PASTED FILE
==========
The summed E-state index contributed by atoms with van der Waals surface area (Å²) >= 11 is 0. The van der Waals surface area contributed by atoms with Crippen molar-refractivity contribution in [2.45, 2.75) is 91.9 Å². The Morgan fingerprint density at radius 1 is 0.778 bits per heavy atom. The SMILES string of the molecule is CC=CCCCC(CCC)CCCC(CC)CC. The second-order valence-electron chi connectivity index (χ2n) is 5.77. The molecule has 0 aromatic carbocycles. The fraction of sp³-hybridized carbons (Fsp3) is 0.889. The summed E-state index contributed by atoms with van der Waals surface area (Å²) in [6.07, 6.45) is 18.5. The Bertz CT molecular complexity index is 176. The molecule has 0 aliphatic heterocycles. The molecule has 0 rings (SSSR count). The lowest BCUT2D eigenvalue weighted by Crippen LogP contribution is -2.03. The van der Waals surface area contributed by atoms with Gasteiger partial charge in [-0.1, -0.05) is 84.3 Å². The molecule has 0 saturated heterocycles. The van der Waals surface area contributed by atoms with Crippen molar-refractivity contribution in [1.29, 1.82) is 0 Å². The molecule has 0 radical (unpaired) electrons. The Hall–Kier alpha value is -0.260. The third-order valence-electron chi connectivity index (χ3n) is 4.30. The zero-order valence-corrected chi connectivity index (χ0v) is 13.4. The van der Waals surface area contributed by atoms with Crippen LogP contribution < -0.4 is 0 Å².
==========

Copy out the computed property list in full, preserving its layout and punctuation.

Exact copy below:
The summed E-state index contributed by atoms with van der Waals surface area (Å²) >= 11 is 0. The van der Waals surface area contributed by atoms with Crippen molar-refractivity contribution in [2.45, 2.75) is 91.9 Å². The Morgan fingerprint density at radius 1 is 0.778 bits per heavy atom. The SMILES string of the molecule is CC=CCCCC(CCC)CCCC(CC)CC. The second-order valence-electron chi connectivity index (χ2n) is 5.77. The molecule has 0 aromatic carbocycles. The fraction of sp³-hybridized carbons (Fsp3) is 0.889. The summed E-state index contributed by atoms with van der Waals surface area (Å²) in [6.07, 6.45) is 18.5. The Bertz CT molecular complexity index is 176. The molecule has 0 aliphatic heterocycles. The molecule has 0 rings (SSSR count). The lowest BCUT2D eigenvalue weighted by Crippen LogP contribution is -2.03. The van der Waals surface area contributed by atoms with Gasteiger partial charge in [-0.1, -0.05) is 84.3 Å². The molecule has 0 saturated heterocycles. The van der Waals surface area contributed by atoms with Crippen molar-refractivity contribution in [1.29, 1.82) is 0 Å². The molecule has 0 radical (unpaired) electrons. The Hall–Kier alpha value is -0.260. The third-order valence-electron chi connectivity index (χ3n) is 4.30. The zero-order valence-corrected chi connectivity index (χ0v) is 13.4. The van der Waals surface area contributed by atoms with Crippen LogP contribution < -0.4 is 0 Å².